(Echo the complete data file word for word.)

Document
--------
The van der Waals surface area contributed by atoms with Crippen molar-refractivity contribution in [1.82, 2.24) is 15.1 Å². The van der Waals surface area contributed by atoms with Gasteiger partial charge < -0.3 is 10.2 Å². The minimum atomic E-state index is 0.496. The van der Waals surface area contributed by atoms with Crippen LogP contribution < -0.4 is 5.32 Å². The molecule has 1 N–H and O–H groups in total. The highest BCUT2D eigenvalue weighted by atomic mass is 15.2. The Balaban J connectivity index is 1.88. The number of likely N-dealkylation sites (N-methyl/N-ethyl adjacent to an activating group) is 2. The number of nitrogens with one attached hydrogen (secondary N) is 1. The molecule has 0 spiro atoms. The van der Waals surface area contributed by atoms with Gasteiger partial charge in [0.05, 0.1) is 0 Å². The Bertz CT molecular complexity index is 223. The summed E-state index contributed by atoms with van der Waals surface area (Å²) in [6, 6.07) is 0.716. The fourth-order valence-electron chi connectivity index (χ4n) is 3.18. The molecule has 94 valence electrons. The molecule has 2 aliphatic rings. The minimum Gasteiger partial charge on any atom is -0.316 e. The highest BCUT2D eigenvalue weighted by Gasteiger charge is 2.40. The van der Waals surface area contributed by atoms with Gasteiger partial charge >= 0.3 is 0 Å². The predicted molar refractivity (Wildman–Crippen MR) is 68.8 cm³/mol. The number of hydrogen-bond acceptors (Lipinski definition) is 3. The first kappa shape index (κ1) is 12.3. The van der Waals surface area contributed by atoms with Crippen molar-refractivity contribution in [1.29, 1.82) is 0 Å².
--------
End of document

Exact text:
The van der Waals surface area contributed by atoms with Crippen molar-refractivity contribution in [1.82, 2.24) is 15.1 Å². The van der Waals surface area contributed by atoms with Gasteiger partial charge < -0.3 is 10.2 Å². The minimum atomic E-state index is 0.496. The van der Waals surface area contributed by atoms with Crippen LogP contribution < -0.4 is 5.32 Å². The molecule has 1 N–H and O–H groups in total. The highest BCUT2D eigenvalue weighted by atomic mass is 15.2. The Balaban J connectivity index is 1.88. The number of likely N-dealkylation sites (N-methyl/N-ethyl adjacent to an activating group) is 2. The number of nitrogens with one attached hydrogen (secondary N) is 1. The molecule has 0 spiro atoms. The van der Waals surface area contributed by atoms with Gasteiger partial charge in [0.05, 0.1) is 0 Å². The Bertz CT molecular complexity index is 223. The summed E-state index contributed by atoms with van der Waals surface area (Å²) in [6, 6.07) is 0.716. The fourth-order valence-electron chi connectivity index (χ4n) is 3.18. The molecule has 94 valence electrons. The molecule has 2 aliphatic rings. The minimum Gasteiger partial charge on any atom is -0.316 e. The highest BCUT2D eigenvalue weighted by Gasteiger charge is 2.40. The van der Waals surface area contributed by atoms with Gasteiger partial charge >= 0.3 is 0 Å². The predicted molar refractivity (Wildman–Crippen MR) is 68.8 cm³/mol. The number of hydrogen-bond acceptors (Lipinski definition) is 3. The first kappa shape index (κ1) is 12.3. The van der Waals surface area contributed by atoms with Crippen molar-refractivity contribution in [1.29, 1.82) is 0 Å².